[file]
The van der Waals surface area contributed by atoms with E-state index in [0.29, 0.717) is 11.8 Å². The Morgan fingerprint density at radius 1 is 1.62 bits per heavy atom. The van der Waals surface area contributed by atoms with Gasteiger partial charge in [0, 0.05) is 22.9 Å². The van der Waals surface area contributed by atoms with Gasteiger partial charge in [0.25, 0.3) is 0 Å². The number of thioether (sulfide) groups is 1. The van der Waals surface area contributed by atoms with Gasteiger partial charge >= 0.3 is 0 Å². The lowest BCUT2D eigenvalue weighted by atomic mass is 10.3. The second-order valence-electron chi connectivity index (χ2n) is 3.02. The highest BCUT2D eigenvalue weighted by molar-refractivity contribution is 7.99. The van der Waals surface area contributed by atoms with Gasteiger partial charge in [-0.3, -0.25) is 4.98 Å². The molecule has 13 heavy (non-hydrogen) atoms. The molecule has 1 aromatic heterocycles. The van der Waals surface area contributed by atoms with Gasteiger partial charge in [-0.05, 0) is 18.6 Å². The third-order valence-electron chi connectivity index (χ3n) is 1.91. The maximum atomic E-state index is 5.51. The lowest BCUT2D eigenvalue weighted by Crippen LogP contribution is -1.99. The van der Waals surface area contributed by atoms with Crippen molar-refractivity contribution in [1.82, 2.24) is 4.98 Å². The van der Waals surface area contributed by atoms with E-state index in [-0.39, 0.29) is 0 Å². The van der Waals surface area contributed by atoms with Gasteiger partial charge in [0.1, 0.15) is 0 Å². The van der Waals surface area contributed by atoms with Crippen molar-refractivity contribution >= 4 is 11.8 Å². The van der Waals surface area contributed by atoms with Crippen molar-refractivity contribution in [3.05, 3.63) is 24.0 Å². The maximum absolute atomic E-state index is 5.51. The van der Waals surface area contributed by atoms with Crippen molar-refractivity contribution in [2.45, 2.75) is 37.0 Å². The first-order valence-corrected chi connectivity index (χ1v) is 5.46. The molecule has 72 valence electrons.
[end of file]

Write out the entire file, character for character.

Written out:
The van der Waals surface area contributed by atoms with E-state index in [0.29, 0.717) is 11.8 Å². The Morgan fingerprint density at radius 1 is 1.62 bits per heavy atom. The van der Waals surface area contributed by atoms with Gasteiger partial charge in [0, 0.05) is 22.9 Å². The van der Waals surface area contributed by atoms with Gasteiger partial charge in [0.25, 0.3) is 0 Å². The number of thioether (sulfide) groups is 1. The van der Waals surface area contributed by atoms with Gasteiger partial charge >= 0.3 is 0 Å². The lowest BCUT2D eigenvalue weighted by atomic mass is 10.3. The second-order valence-electron chi connectivity index (χ2n) is 3.02. The highest BCUT2D eigenvalue weighted by molar-refractivity contribution is 7.99. The van der Waals surface area contributed by atoms with Gasteiger partial charge in [-0.3, -0.25) is 4.98 Å². The molecule has 13 heavy (non-hydrogen) atoms. The molecule has 1 aromatic heterocycles. The van der Waals surface area contributed by atoms with Gasteiger partial charge in [-0.05, 0) is 18.6 Å². The third-order valence-electron chi connectivity index (χ3n) is 1.91. The maximum atomic E-state index is 5.51. The lowest BCUT2D eigenvalue weighted by Crippen LogP contribution is -1.99. The van der Waals surface area contributed by atoms with Crippen molar-refractivity contribution in [1.82, 2.24) is 4.98 Å². The van der Waals surface area contributed by atoms with E-state index in [-0.39, 0.29) is 0 Å². The van der Waals surface area contributed by atoms with Gasteiger partial charge in [0.1, 0.15) is 0 Å². The van der Waals surface area contributed by atoms with Crippen molar-refractivity contribution >= 4 is 11.8 Å². The van der Waals surface area contributed by atoms with Crippen molar-refractivity contribution in [3.05, 3.63) is 24.0 Å². The maximum absolute atomic E-state index is 5.51. The van der Waals surface area contributed by atoms with Crippen molar-refractivity contribution in [2.45, 2.75) is 37.0 Å². The first-order valence-corrected chi connectivity index (χ1v) is 5.46. The molecule has 72 valence electrons.